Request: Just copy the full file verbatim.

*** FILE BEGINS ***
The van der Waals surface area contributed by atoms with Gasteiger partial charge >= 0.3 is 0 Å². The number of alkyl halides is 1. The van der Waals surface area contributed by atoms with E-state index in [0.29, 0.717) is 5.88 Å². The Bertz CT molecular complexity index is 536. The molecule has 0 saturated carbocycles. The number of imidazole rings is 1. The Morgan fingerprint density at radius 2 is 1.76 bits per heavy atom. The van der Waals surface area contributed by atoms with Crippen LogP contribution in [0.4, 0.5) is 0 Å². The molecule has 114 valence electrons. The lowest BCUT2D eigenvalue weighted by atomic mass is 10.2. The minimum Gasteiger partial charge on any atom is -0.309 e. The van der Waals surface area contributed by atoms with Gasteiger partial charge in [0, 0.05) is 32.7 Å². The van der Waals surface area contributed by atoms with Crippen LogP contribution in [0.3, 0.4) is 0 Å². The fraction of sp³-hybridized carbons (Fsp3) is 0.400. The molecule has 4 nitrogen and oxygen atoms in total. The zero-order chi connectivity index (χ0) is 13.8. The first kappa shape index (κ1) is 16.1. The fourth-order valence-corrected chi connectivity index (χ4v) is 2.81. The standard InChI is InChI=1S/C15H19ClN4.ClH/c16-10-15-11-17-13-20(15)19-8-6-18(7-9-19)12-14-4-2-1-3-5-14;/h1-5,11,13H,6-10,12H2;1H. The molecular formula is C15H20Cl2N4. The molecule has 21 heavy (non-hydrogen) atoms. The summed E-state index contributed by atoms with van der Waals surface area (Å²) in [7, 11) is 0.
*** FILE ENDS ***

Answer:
The van der Waals surface area contributed by atoms with Gasteiger partial charge >= 0.3 is 0 Å². The number of alkyl halides is 1. The van der Waals surface area contributed by atoms with E-state index in [0.29, 0.717) is 5.88 Å². The Bertz CT molecular complexity index is 536. The molecule has 0 saturated carbocycles. The number of imidazole rings is 1. The Morgan fingerprint density at radius 2 is 1.76 bits per heavy atom. The van der Waals surface area contributed by atoms with Crippen LogP contribution in [0.4, 0.5) is 0 Å². The molecule has 114 valence electrons. The lowest BCUT2D eigenvalue weighted by atomic mass is 10.2. The minimum Gasteiger partial charge on any atom is -0.309 e. The van der Waals surface area contributed by atoms with Gasteiger partial charge in [0, 0.05) is 32.7 Å². The van der Waals surface area contributed by atoms with Crippen LogP contribution in [0.3, 0.4) is 0 Å². The fraction of sp³-hybridized carbons (Fsp3) is 0.400. The molecule has 4 nitrogen and oxygen atoms in total. The zero-order chi connectivity index (χ0) is 13.8. The first kappa shape index (κ1) is 16.1. The fourth-order valence-corrected chi connectivity index (χ4v) is 2.81. The standard InChI is InChI=1S/C15H19ClN4.ClH/c16-10-15-11-17-13-20(15)19-8-6-18(7-9-19)12-14-4-2-1-3-5-14;/h1-5,11,13H,6-10,12H2;1H. The molecular formula is C15H20Cl2N4. The molecule has 21 heavy (non-hydrogen) atoms. The summed E-state index contributed by atoms with van der Waals surface area (Å²) in [7, 11) is 0.